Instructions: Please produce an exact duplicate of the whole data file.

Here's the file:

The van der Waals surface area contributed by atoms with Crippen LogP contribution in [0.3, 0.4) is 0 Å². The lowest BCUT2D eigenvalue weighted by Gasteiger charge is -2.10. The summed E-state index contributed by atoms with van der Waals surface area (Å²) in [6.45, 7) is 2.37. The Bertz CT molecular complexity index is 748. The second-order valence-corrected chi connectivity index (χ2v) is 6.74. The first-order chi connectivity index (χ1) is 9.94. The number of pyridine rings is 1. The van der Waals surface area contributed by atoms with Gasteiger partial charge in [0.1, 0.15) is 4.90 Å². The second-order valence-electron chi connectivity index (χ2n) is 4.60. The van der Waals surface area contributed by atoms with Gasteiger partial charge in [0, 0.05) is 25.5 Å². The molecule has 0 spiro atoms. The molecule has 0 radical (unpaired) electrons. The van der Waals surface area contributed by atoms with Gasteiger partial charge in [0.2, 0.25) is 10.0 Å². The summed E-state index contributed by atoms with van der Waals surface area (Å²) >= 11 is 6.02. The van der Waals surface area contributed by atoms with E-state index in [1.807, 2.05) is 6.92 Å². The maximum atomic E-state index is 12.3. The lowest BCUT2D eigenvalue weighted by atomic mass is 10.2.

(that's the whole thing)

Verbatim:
The van der Waals surface area contributed by atoms with Crippen LogP contribution in [0.3, 0.4) is 0 Å². The lowest BCUT2D eigenvalue weighted by Gasteiger charge is -2.10. The summed E-state index contributed by atoms with van der Waals surface area (Å²) in [6.45, 7) is 2.37. The Bertz CT molecular complexity index is 748. The second-order valence-corrected chi connectivity index (χ2v) is 6.74. The first-order chi connectivity index (χ1) is 9.94. The number of pyridine rings is 1. The van der Waals surface area contributed by atoms with Gasteiger partial charge in [0.1, 0.15) is 4.90 Å². The second-order valence-electron chi connectivity index (χ2n) is 4.60. The van der Waals surface area contributed by atoms with Gasteiger partial charge in [0, 0.05) is 25.5 Å². The molecule has 0 spiro atoms. The molecule has 0 radical (unpaired) electrons. The van der Waals surface area contributed by atoms with Gasteiger partial charge in [0.2, 0.25) is 10.0 Å². The summed E-state index contributed by atoms with van der Waals surface area (Å²) >= 11 is 6.02. The van der Waals surface area contributed by atoms with E-state index in [1.807, 2.05) is 6.92 Å². The maximum atomic E-state index is 12.3. The lowest BCUT2D eigenvalue weighted by atomic mass is 10.2.